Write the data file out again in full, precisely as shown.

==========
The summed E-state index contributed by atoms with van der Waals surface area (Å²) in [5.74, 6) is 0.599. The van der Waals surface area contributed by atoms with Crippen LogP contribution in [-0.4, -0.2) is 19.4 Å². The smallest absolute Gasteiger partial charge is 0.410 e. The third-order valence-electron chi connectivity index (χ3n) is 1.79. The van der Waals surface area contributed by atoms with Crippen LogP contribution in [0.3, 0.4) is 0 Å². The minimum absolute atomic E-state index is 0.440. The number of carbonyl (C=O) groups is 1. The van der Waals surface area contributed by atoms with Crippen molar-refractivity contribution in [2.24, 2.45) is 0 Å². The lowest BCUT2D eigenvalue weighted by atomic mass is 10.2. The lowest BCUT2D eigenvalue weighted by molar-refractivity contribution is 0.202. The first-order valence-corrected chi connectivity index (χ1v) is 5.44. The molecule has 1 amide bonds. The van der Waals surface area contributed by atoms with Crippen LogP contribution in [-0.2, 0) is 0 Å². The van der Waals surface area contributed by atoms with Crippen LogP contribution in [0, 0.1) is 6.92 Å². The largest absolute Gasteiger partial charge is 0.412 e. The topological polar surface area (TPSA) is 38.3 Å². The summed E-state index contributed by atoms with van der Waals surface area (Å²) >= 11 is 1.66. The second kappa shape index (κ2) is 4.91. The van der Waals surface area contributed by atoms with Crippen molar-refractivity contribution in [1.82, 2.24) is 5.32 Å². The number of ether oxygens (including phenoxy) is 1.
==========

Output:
The summed E-state index contributed by atoms with van der Waals surface area (Å²) in [5.74, 6) is 0.599. The van der Waals surface area contributed by atoms with Crippen LogP contribution in [-0.4, -0.2) is 19.4 Å². The smallest absolute Gasteiger partial charge is 0.410 e. The third-order valence-electron chi connectivity index (χ3n) is 1.79. The van der Waals surface area contributed by atoms with Crippen LogP contribution in [0.3, 0.4) is 0 Å². The minimum absolute atomic E-state index is 0.440. The number of carbonyl (C=O) groups is 1. The van der Waals surface area contributed by atoms with Crippen molar-refractivity contribution in [2.24, 2.45) is 0 Å². The lowest BCUT2D eigenvalue weighted by atomic mass is 10.2. The lowest BCUT2D eigenvalue weighted by molar-refractivity contribution is 0.202. The first-order valence-corrected chi connectivity index (χ1v) is 5.44. The molecule has 1 amide bonds. The van der Waals surface area contributed by atoms with Crippen LogP contribution in [-0.2, 0) is 0 Å². The van der Waals surface area contributed by atoms with Crippen LogP contribution in [0, 0.1) is 6.92 Å². The largest absolute Gasteiger partial charge is 0.412 e. The topological polar surface area (TPSA) is 38.3 Å². The summed E-state index contributed by atoms with van der Waals surface area (Å²) >= 11 is 1.66. The second kappa shape index (κ2) is 4.91. The van der Waals surface area contributed by atoms with Crippen molar-refractivity contribution in [1.82, 2.24) is 5.32 Å². The number of ether oxygens (including phenoxy) is 1.